Freeland is a command lefty who excelled last season by pitching to his spots. In late 2018, Jeff Sullivan wrote about how good Freeland’s command had been all season, using multiple heat maps. We’ll engage in a similar exercise below, showing Freeland last year and this year. First, here are all of his pitches in 2019 compared to all of his pitches last season:

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The Most Exciting Team in Baseball

As a baseball fan, winning feels great and losing feels awful. When teams win in dull fashion, fans are generally content to take the wins even if they aren’t all that thrilling. The Astros, Twins, and Dodgers are blowing teams out on a regular basis, but those wins aren’t causing too much consternation. But on the other end of the spectrum are teams that lose a lot of games and fail to provide much excitement during those contests. These are the bad teams that fall behind early and don’t give too much reason in terms of wins and losses to keep following the game. By combining a team’s winning or losing ways with how important at-bats tend to be, we can determine the most exciting team in baseball, as well as the most miserable club.

To determine how often teams have tension-inducing moments, we can take a look at Leverage Index (LI). Our glossary says “Leverage Index is essentially a measure of how critical a particular situation is. To calculate it, you are measuring the swing of the possible change in win expectancy.” A game’s LI starts at 1.0, and the more meaningful plate appearances gets, the higher the index rises; if plate appearances become less meaningful, the index goes lower. Leverage Index shows up on our Play Logs and is on the bottom of our Win Expectancy graphs. Here’s one for Game 3 of last year’s World Series:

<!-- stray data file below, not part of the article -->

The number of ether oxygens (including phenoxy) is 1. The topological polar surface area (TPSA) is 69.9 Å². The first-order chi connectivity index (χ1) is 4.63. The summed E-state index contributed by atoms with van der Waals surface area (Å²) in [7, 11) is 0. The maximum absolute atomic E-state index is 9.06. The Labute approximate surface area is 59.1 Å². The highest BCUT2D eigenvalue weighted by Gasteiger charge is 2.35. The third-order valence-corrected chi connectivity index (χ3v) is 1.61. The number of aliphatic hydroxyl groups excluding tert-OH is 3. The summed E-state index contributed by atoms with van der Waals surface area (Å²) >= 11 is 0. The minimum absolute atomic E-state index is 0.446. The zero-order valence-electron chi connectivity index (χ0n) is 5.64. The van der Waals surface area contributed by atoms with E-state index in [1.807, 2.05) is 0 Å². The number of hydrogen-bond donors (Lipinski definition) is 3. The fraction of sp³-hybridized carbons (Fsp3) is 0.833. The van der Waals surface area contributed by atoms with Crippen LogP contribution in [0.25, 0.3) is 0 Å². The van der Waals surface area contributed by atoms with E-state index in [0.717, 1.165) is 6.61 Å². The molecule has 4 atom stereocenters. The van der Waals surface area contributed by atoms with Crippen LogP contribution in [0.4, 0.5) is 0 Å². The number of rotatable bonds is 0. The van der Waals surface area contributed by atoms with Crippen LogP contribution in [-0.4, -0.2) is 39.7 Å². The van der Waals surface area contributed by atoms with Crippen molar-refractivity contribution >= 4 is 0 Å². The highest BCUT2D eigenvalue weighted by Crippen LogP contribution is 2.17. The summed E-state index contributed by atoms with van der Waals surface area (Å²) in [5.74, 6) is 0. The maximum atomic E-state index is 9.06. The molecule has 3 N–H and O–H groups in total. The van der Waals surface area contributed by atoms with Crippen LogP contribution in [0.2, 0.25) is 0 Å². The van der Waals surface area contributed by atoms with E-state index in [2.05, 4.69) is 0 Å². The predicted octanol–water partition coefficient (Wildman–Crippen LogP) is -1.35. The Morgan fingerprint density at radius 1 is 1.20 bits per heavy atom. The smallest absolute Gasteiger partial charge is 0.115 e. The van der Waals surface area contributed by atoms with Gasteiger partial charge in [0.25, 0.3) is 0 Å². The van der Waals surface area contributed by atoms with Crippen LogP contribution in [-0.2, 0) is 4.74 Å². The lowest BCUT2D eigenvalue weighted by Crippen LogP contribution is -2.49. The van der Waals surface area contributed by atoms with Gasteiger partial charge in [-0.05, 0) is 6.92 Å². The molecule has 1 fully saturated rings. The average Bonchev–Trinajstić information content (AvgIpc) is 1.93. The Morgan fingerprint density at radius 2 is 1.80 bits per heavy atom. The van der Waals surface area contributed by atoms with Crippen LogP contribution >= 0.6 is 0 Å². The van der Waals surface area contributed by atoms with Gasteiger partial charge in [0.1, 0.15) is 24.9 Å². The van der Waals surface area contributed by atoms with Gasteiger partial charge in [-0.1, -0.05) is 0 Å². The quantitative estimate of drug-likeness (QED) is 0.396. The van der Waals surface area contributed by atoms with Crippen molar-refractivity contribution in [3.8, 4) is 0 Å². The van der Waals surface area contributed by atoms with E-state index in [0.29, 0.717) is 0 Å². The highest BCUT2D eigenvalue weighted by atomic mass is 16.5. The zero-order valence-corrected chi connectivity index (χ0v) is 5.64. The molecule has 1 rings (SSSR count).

The bars along the bottom identify the biggest moments of the game, even if something big doesn’t show up on the scoreboard. For teams, we are dealing with more than a thousand plays at this point in the season. If we take the average LI of every play, we can see if teams have a tendency to have a decent number of important moments during their games or if things are decided relatively early, with the players playing out games with little chance of changing the outcome. Read the rest of this entry »


Finding Cody Bellinger’s Weakness

It doesn’t take an ardent reader of FanGraphs or a great appreciator of advanced statistics to understand that Cody Bellinger is having an incredible season. Twenty home runs and a .377 batting average will get you noticed by anybody and everybody. However, appreciating the type of work and the numbers available at this site might aid in understandings and enjoying just how good Bellinger has been. Devan Fink wrote about it here not too long ago. Mike Petriello added his insight. Travis Sawchik’s analysis is out there. Sam Miller offered some context and so has Ginny Searle. If you favor more traditional outlets, Andy McCullough of the LA Times is on the case as well. Rather than build on the already good work of others, let’s take up a different task: Let’s try to get Cody Bellinger out.

As a pitcher, strike one is incredibly important. When pitchers get to 0-1 this season, batters are putting up a 63 wRC+, but if the hitter gets ahead 1-0, those swinging the bat have the advantage and put up a 128 wRC+. So what happens when a pitcher gets ahead of Cody Bellinger? It doesn’t matter at all. This season, Bellinger is putting up a 207 wRC+ in the 111 plate appearances when he falls behind on the first pitch. That mark slightly undersells the “advantage” of trying to get ahead of Bellinger, as he’s 10-for-18 on the first pitch with four homers, a triple, and two doubles. There really aren’t any counts where pitchers gain an advantage and keep it throughout a plate appearance against him.